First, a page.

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# Diameter

In geometry, a diameter (Greek words diairo = divide and metro = measure) of a circle is any straight line segment that passes through the center and whose endpoints are on the circular boundary, or, in more modern usage, the length of such a line segment. When using the word in the more modern sense, one speaks of the diameter rather than a diameter, because all diameters of a circle have the same length. This length is twice the radius.

The diameter of a connected graph is the distance between the two vertices which are furthest from each other. The distance between two vertices a and b is the length of the shortest path connecting them (for the length of a path, see Graph theory).

The two definitions given above are special cases of a more general definition. The diameter of a subset of a metric space is the least upper bound of the distances between pairs of points in the subset. So, if A is the subset, the diameter is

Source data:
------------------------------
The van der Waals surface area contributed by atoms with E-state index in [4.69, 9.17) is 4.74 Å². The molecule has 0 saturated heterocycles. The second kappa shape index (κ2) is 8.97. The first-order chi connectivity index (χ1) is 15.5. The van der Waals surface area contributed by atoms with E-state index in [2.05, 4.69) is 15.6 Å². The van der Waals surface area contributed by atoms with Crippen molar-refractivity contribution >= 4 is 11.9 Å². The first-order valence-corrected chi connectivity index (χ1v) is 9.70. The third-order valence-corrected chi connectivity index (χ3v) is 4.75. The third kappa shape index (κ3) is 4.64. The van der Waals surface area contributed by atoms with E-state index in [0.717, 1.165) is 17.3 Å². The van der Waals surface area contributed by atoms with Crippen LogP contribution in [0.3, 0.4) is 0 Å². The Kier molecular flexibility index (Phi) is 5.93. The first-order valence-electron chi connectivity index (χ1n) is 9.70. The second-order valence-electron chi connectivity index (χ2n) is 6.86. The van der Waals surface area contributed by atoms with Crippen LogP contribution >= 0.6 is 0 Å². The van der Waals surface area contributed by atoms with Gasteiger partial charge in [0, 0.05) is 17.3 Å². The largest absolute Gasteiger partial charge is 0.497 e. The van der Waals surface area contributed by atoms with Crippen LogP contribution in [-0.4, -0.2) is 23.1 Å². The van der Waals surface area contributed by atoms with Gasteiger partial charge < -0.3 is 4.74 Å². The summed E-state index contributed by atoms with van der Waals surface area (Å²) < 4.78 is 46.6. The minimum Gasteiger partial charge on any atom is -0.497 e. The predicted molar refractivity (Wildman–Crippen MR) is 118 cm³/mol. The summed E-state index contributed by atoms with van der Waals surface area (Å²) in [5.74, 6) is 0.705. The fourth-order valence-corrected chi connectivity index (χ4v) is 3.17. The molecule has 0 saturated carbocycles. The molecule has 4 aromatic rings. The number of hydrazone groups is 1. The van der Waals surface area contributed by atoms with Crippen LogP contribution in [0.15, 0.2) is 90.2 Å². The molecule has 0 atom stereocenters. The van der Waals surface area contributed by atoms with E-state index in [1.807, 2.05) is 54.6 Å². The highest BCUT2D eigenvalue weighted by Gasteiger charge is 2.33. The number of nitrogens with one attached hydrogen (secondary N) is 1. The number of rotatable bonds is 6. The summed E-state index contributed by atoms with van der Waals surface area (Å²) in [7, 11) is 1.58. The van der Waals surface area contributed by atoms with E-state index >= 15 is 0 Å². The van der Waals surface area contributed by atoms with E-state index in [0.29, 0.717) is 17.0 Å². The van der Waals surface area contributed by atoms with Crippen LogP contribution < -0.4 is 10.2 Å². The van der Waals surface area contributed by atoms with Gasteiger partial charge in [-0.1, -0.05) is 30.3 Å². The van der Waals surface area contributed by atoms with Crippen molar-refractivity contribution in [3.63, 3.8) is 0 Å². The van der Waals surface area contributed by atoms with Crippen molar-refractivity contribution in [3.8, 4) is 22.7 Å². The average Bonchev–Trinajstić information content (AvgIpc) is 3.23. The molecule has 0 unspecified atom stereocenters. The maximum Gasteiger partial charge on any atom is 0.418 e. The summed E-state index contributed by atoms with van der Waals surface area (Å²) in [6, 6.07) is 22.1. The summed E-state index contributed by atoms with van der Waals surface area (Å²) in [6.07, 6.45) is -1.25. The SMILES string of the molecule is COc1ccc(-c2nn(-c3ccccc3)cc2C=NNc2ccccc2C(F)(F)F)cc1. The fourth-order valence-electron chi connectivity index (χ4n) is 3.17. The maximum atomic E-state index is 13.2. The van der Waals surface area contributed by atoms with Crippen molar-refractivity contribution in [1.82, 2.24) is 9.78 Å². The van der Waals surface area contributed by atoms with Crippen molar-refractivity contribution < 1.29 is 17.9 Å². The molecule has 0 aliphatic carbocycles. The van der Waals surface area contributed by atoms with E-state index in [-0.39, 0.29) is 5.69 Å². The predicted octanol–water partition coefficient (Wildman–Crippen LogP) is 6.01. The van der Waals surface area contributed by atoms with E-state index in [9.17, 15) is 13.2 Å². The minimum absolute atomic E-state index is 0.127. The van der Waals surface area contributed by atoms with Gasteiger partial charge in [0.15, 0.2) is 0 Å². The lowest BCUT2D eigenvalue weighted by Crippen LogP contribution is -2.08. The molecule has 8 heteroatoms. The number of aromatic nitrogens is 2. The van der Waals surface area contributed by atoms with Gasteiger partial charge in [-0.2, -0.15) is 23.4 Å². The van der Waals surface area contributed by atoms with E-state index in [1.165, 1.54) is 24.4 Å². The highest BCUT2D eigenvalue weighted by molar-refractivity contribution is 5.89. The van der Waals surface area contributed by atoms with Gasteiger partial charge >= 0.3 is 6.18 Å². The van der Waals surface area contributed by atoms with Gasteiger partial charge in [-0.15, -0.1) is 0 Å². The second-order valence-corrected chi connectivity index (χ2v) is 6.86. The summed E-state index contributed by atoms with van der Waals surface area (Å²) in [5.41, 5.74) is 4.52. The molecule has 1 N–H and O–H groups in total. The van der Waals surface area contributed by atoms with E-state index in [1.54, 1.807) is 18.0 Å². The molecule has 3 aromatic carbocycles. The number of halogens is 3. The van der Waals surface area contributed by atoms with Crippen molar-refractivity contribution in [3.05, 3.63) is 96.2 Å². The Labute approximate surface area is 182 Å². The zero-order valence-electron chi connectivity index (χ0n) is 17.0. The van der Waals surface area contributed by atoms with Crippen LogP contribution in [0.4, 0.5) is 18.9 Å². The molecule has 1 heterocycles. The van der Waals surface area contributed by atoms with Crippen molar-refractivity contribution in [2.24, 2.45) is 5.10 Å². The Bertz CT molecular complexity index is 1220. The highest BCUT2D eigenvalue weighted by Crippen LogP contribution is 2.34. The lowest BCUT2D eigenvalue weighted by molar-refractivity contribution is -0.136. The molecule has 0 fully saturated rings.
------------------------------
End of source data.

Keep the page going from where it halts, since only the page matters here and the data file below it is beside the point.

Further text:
sup { d(x, y) | x, y in A } .

## Diameter symbol

The symbol or variable for diameter is similar in size and design to ø, the lowercase letter o with stroke. Unicode provides character number 8960 (hexadecimal 2300) for the symbol, which can be encoded in HTML webpages as &#8960; or &#x2300;. Proper display of this character, however, is unlikely in most situations, as most fonts do not have it included. (Your browser displays ⌀ and ⌀ in the current font.) In most situations the letter ø is acceptable, obtained in Windows by holding the [Alt] key down while entering 0 2 4 8 on the numeric keypad.

It is important not to confuse a diameter symbol (ø) with the empty set symbol, similar to the uppercase Ø. Diameter is also sometimes called phi (pronounced the same as "fee"), although this seems to come from the fact that Ø and ø look like Φ and φ, the letter phi in the Greek alphabet.